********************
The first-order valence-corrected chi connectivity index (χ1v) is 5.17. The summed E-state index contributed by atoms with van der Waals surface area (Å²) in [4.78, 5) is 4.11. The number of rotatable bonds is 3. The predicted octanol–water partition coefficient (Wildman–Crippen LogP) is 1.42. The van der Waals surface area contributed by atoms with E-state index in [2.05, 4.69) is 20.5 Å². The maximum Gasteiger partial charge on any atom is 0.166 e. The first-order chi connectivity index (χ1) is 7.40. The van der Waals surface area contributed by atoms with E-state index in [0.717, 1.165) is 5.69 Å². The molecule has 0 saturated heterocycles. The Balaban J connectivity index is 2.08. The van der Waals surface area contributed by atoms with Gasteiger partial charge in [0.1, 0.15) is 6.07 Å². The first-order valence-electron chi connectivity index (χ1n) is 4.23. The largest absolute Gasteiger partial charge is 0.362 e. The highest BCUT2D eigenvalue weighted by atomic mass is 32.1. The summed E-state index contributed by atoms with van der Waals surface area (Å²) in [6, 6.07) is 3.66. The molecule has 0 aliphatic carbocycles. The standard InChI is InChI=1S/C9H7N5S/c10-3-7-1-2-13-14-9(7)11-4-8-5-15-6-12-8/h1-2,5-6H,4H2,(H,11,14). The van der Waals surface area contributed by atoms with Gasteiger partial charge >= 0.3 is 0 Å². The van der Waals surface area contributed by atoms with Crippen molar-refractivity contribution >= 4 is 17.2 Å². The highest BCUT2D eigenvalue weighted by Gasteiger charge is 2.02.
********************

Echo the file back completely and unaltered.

The first-order valence-corrected chi connectivity index (χ1v) is 5.17. The summed E-state index contributed by atoms with van der Waals surface area (Å²) in [4.78, 5) is 4.11. The number of rotatable bonds is 3. The predicted octanol–water partition coefficient (Wildman–Crippen LogP) is 1.42. The van der Waals surface area contributed by atoms with E-state index in [2.05, 4.69) is 20.5 Å². The maximum Gasteiger partial charge on any atom is 0.166 e. The first-order chi connectivity index (χ1) is 7.40. The van der Waals surface area contributed by atoms with E-state index in [0.717, 1.165) is 5.69 Å². The molecule has 0 saturated heterocycles. The Balaban J connectivity index is 2.08. The van der Waals surface area contributed by atoms with Gasteiger partial charge in [0.1, 0.15) is 6.07 Å². The first-order valence-electron chi connectivity index (χ1n) is 4.23. The largest absolute Gasteiger partial charge is 0.362 e. The highest BCUT2D eigenvalue weighted by atomic mass is 32.1. The summed E-state index contributed by atoms with van der Waals surface area (Å²) in [6, 6.07) is 3.66. The molecule has 0 aliphatic carbocycles. The standard InChI is InChI=1S/C9H7N5S/c10-3-7-1-2-13-14-9(7)11-4-8-5-15-6-12-8/h1-2,5-6H,4H2,(H,11,14). The van der Waals surface area contributed by atoms with Gasteiger partial charge >= 0.3 is 0 Å². The van der Waals surface area contributed by atoms with Crippen molar-refractivity contribution >= 4 is 17.2 Å². The highest BCUT2D eigenvalue weighted by Gasteiger charge is 2.02.